Sermon Extra – The Good Shepherd’s Voice – John 10:1-11

February 8, 2010 at 4:45 am 1 comment

This past weekend at Concordia, we kicked off a new series titled “Fit for Life” where, for the next few weeks, we are discussing how Jesus can bring health and wholeness to every area of our lives. Indeed, in my sermon this weekend, I began by talking about how the ancient Israelites had a word that they used to describe this kind of holistic health:  shalom. This word, most often translated as “peace,” was used to describe a person’s overall well-being, wholeness, health, and even the promise that God would one day come and set the brokenness of this sinful world right.  And then, one lonely night in Bethlehem, angels appear to a group of shepherds announcing the birth of a Savior named Jesus and singing: “Glory to God in the highest, and on earth peace to men on whom his favor rests” (Luke 2:14).  In Christ, God had fulfilled his promise to bring shalom to this earth.

As God’s shalom incarnate, Jesus brings health to a broken world.  He gives sight to the blind, he makes the lame walk, he cures those who are sick, he makes the deaf hear, he raises the dead, and he preaches good news (cf. Matthew 11:5).  One such instance of Jesus preaching good news comes in John 10, where Jesus calls himself “the Good Shepherd” (verse 11) who comes “so that we may have life, and have it to the full” (verse 10).  How does the Good Shepherd accomplish such a feat?  By “laying down his life for the sheep” (verse 11).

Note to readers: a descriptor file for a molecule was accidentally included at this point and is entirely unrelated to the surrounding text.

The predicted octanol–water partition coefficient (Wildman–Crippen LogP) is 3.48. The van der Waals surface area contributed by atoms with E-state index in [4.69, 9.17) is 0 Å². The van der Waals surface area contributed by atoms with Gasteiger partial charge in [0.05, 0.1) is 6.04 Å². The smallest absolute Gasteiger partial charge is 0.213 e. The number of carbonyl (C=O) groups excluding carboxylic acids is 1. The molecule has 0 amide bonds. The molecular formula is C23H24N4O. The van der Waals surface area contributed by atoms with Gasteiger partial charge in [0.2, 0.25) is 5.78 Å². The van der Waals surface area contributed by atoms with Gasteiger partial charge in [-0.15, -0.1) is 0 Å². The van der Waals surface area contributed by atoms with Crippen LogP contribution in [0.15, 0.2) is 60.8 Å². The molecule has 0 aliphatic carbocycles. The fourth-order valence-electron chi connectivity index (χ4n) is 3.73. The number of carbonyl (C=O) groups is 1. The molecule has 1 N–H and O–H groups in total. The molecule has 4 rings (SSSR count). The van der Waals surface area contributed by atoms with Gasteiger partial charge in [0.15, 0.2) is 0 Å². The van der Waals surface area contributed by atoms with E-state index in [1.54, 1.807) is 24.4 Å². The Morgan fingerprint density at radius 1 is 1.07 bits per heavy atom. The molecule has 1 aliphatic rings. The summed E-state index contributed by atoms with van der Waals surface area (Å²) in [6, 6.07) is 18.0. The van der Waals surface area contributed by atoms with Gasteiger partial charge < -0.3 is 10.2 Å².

In my sermon, I spoke of two different words that Jesus uses for “life” in verses 10 and 11 respectively.  When Jesus describes our life in verse 10, he uses the word zoe, describing normal, everyday life.  When Jesus talks about laying down his life in verse 11, however, he uses the word psyche, meaning “soul.”  Thus, Jesus lays down his very soul at Calvary so that we can have not just normal, everyday life, but full, eternal life.  Jesus’ call, then, is to build your zoe on what he did on the cross with his psyche.

One of the things that Jesus promises as our Good Shepherd is this: “His sheep follow him because they know his voice” (verse 4).  I find it interesting that Jesus’ sheep do not just hear his voice, or even listen to his voice.  No.  Instead, they know his voice.  They know its tone and tenor.  Indeed, they know his voice so well that “they will never follow a stranger; in fact, they will run away from him because they do not recognize a stranger’s voice” (verse 5).

In our world, there are many voices that clamor for our attention and allegiance.  The voices of politicians try to steer us to vote Republican or Democrat.  The voices of financial gurus try to get us to invest with them, promising exceptional returns on our portfolios.  There are even voices of differing and competing spiritualities, all trying to get us to believe their claims.  “It’s all karma.  You only get what you got coming to you.”  “There is no God but Allah, and Mohammed is his prophet.”  “All roads lead to God.  Just be sincere in what you believe.”  “Salvation is found in no one else but Jesus, for there is no other name under heaven given to men by which we must be saved” (Acts 4:12).  Which of these voices do you believe?

The invitation of our Good Shepherd is to trust in his voice and his voice alone.  For all other voices of this world – be they political or financial or spiritual – lead to an empty life and, finally, to an eternal death.  But listening – and knowing – the Good Shepherd’s voice leads to a life that is full and, finally, to a life that is eternal.

This week, get to now the Good Shepherd’s voice a little better.  Read his sure and certain voice in his Word.  Listen for the whisper and prompting of his Spirit.  Wait for the Good Shepherd to respond to your prayers.  For when you know the Good Shepherd’s voice you also know shalom.  And there is no better thing than shalom for a full life – and for an eternal one.

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Entry filed under: ABC Extra. Tags: , , , , , .

CHRIST.ology – Part 2 CHRIST.ology – Part 3

1 Comment Add your own

  • 1. Keith Markey  |  February 8, 2010 at 8:08 pm

    You fed your sheep well.


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